Question-Icon
How can teachers get started?

In designing PE lessons, teachers can:


  • consider incorporating NP, with the understanding that it could potentially facilitate explorative learning of sports skills in students and cater for individual learning differences;
  • allow for movement variability and an emphasis on the possibility of different movement solutions to achieve the same outcome;
  • With growing empirical evidence from the NP research, PE teachers need not expect that all students conform to only one expected ‘optimal’ movement form to achieve a task goal (Chow, Davids, Button & Rein, 2008; Lee, Chow, Komar, Tan & Button, 2014; Rein, Davids & Button, 2010).

Practically, PE teachers can:


  • choose to demonstrate a desired movement outcome (e.g., getting the ball accurately to the opponent’s court) instead of prescribing a movement form (e.g. swinging the racket in a specific angle).

Question-Icon
Related links
  • ReEd Vol 15 “Facilitating Flexible Learning” [PDF]
  • Research Brief Series, No. 14-004, “An Investigation of Nonlinear Pedagogy and its Application in Singapore Schools” [PDF]
Question-Icon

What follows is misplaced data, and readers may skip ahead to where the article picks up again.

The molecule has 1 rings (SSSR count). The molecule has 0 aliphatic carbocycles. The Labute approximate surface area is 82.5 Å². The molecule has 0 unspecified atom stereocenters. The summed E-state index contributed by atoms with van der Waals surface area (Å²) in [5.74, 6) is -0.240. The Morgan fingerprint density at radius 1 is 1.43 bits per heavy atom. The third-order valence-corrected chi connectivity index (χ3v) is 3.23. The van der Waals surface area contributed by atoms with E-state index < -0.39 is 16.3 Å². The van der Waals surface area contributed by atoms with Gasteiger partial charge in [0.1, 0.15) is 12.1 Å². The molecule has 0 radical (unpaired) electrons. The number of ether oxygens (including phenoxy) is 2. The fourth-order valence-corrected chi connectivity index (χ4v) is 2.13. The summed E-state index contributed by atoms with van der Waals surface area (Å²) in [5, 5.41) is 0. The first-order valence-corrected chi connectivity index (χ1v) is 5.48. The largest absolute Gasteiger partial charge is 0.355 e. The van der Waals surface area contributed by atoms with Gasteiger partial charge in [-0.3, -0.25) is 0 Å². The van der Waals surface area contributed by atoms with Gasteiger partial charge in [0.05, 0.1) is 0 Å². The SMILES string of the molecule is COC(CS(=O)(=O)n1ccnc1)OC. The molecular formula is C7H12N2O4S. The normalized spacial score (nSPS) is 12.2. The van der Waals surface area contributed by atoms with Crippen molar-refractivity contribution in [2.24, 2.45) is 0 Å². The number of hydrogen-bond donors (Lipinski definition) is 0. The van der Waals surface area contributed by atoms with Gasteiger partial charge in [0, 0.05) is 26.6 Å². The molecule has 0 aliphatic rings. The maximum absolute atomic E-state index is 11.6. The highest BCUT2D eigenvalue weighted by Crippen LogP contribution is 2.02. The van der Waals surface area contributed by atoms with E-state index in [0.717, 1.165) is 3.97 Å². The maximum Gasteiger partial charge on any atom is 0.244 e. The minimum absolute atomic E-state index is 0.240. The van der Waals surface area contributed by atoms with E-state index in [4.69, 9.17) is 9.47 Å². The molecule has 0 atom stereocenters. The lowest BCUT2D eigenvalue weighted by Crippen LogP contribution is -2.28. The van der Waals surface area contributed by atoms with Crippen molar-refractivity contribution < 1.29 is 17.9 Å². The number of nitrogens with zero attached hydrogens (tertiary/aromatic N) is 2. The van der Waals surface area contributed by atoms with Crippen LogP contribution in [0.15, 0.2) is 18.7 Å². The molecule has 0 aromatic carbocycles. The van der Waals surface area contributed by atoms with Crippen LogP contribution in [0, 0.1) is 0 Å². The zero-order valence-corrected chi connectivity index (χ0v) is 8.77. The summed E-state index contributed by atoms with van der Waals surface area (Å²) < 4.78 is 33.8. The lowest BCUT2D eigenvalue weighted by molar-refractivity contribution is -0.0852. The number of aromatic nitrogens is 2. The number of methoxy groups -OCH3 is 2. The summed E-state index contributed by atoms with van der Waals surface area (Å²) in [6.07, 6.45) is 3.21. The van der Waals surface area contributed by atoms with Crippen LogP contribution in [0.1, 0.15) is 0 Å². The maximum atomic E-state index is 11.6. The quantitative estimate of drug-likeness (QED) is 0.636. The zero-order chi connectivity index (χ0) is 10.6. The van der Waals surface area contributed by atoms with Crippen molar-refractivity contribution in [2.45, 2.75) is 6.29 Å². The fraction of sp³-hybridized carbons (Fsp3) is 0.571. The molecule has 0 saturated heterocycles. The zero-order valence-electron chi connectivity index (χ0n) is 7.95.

Further readings

Learn more about NP with the handbook below:

further_readings_book

Chow, J. Y., Davids, K., Button, C., & Renshaw, I. (2016). Nonlinear Pedagogy in skill acquisition: An introduction. London: Routledge [Amazon]

Question-Icon
References
  • Atencio, M., Chow, J. Y., Tan, W. K. C., & Lee, C. Y. M. (2014). v. European PE Review, 20(2), 244-263. doi: 10.1177/1356336X14524853.
  • Button, C., Lee, C. Y. M., Dutt-Mazumder, A., Tan, W. K., & Chow, J. Y. (2012). Empirical investigations of nonlinear motor learning. The Open Sports Sciences Journal. 5(Suppl 1-M6), 49-58.
  • Chow, J.Y., Davids, K., Button, C., Shuttleworth, R., Renshaw, I., & Araujo, D. (2007). The role of Nonlinear Pedagogy in Physical Education. Review of Educational Research, 77(3), 251-278.
  • Chow, J. Y. (2013). Nonlinear learning underpinning pedagogy: Evidence, challenges and implications. Quest, 65,469-484.
  • Chow, J.Y., Davids, K., Button, C., & Rein, R. (2008). Dynamics of movement patterning in learning a discrete multiarticular action. Motor Control, 12, 219-240.
  • Chow, J.Y., Davids, K., Button, C., & Rein, R. (2009). Dynamics of multi-articular coordination in neurobiological systems. Nonlinear Dynamics, Psychology, and Life Science, 13 (1), 27-52.
  • Chow, J.Y., Davids, K., Button, C., Renshaw, I., Shuttleworth, R & Uehara, L. (2009) Nonlinear pedagogy: implications for teaching games for understanding (TGfU).
  • Chow, J. Y. (2013). Nonlinear Learning Underpinning Pedagogy: Evidence, Challenges, and Implications. Quest, 65(4), 469-484.
  • Chow, J. Y., Renshaw, I., Button, C., Davids, K., & Tan, C. W. K. (2013). Effective Learning Design for the Individual: A Nonlinear Pedagogical Approach in Physical Education. In A. Ovens, T. Hopper & J. Butler (Eds.). Complexity thinking in physical education: Reframing curriculum, pedagogy and research (pp.121-134). London: Routledge.